Salt Water Taffy Vol. 1: The Legend of Old Salty (Oni Press)

swt-header.jpgNo friends, no Game Boy, no TV–What could be worse than being dragged to coastal Maine for the summer? Try having your candy stolen by giant lobsters!



86 pgs. black and white; $5.95

(W / A: Matthew Loux)

 Benny and Jack Putnam are brothers being dragged up to Maine by their writer dad for what promises to be an exceptionally boring summer. True, they are going to the seaside, but what fun is that compared to blasting away space aliens on your Game Boy? When the car-weary family finally arrives at Chowder Bay, Maine, Dad’s attempt to mollify his sons’ involves a stop at Dr. True’s Saltwater Taffy store. A hit with the boys, the local wildlife also seems taken with the small shop…

The grandiose beach house means little to the brothers, especially since there’s no TV, but they make do. As Jack and Benny explore their summer home, they spy a mysterious shape far below on the beach, but think little of it until they meet Captain Angus the next day. A crusty fisherman, Angus tells the boys the legend of "Old Salty," a monstrous crustacean who would probably be at home with Jaws and Moby Dick. Intrigued but by no means convinced, the boys head back into town only to discover that Dr. True’s Taffy Store has been robbed! As Jack, Benny and Angus leave the scene, they stumble on lobsters lurking in the nearby bushes, an ill-gotten booty clutched in their claws—taffy! Interrogation of the clawed fiends reveals that Old Salty is behind the heist, and Jack and Benny team up with Angus to track her down.

The cover to Salt Water Taffy Vol. 1 by Matthew Loux. Click for a larger image.The latest graphic novel from Matthew Loux (author of SideScrollers, one of YALSA’s 2006 top 10 graphic novels for teens) takes a while to get on its feet, and I was initially confused when what seemed like a standard "bored city kids find adventure in country" story suddenly threw in talking lobsters. Personally, I felt as though Loux had been desperately trying to contain an innate wackiness until about halfway through the book, then said "To heck with it," and let loose. He should have done this from page one, but perhaps felt the traditional reader might be turned off if introduced too soon. The brothers’ interaction with each other also seemed far too cordial for an 8 and 11-year old—shouldn’t they be fighting more? Perhaps not when there are sea monsters to hunt. — but later on became more natural.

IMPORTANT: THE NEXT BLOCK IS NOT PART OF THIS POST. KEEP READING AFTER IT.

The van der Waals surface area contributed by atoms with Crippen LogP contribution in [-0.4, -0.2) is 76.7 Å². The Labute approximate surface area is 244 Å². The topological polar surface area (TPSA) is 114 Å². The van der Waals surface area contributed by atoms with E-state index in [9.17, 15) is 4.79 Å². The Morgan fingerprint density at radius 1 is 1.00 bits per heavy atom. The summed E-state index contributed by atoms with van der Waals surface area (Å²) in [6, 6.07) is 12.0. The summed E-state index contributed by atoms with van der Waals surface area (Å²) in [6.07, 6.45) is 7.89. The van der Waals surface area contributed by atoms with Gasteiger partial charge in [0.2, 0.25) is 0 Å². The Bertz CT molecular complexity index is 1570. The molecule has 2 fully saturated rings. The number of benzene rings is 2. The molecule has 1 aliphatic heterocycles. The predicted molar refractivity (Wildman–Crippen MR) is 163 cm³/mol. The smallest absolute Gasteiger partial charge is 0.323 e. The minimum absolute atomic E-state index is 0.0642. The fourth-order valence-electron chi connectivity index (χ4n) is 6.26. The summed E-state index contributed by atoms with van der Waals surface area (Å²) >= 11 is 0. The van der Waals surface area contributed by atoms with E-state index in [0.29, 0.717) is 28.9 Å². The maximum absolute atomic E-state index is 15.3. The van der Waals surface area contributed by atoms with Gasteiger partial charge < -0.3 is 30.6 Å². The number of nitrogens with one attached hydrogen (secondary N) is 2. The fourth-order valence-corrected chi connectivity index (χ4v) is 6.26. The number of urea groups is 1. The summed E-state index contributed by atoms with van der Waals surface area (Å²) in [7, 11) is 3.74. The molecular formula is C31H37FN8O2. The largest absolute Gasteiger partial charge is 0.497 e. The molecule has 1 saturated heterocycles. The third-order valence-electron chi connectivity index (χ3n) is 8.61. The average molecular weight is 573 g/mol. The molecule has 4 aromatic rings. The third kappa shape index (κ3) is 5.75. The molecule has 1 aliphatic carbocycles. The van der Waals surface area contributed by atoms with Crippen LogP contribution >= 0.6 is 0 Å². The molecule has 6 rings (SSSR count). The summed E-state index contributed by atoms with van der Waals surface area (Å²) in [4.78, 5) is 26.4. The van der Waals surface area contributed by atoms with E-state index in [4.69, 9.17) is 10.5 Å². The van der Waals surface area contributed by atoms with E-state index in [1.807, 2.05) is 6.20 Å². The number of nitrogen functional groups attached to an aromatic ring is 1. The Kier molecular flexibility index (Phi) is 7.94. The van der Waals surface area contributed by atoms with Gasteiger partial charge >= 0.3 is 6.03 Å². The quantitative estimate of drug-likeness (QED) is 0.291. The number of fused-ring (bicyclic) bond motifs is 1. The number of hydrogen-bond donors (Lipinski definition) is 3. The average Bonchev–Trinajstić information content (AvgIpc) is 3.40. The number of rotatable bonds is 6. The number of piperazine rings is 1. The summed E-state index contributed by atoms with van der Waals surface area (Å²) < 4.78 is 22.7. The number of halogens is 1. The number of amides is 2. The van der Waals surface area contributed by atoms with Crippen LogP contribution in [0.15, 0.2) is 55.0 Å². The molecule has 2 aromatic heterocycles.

Loux’s artwork in Salt Water Taffy is genuine and detailed; I’m certain I could find his seaside town if I went up to Maine. He has bold, sharply-pointed outlines on everything, and his characters have a cartoonish, Gumby-like quality to their movements, which are usually extreme. Given that the main characters are young boys, however, the style seems appropriate. (A later bed-jumping scene strikes as spot-on.) The realism, if that’s what you’re looking for, is in the scenery and backgrounds, which I again praise for a photo-like aesthetic.

For a first volume, Loux delivers pretty well with "Legend of Old Salty," and I am intrigued enough to seek out volume 2. For 8-14-year olds, this graphic novel would be a likely success. Older readers may find it initially trite. Still, there is whimsy in Salt Water Taffy, and it makes me wish I had summers by the ocean. | Elizabeth Schweitzer

Click here to read a whopping 38-page preview of Salt Water Taffy Vol. 1, courtesy of Oni Press — that’s nearly half the book!

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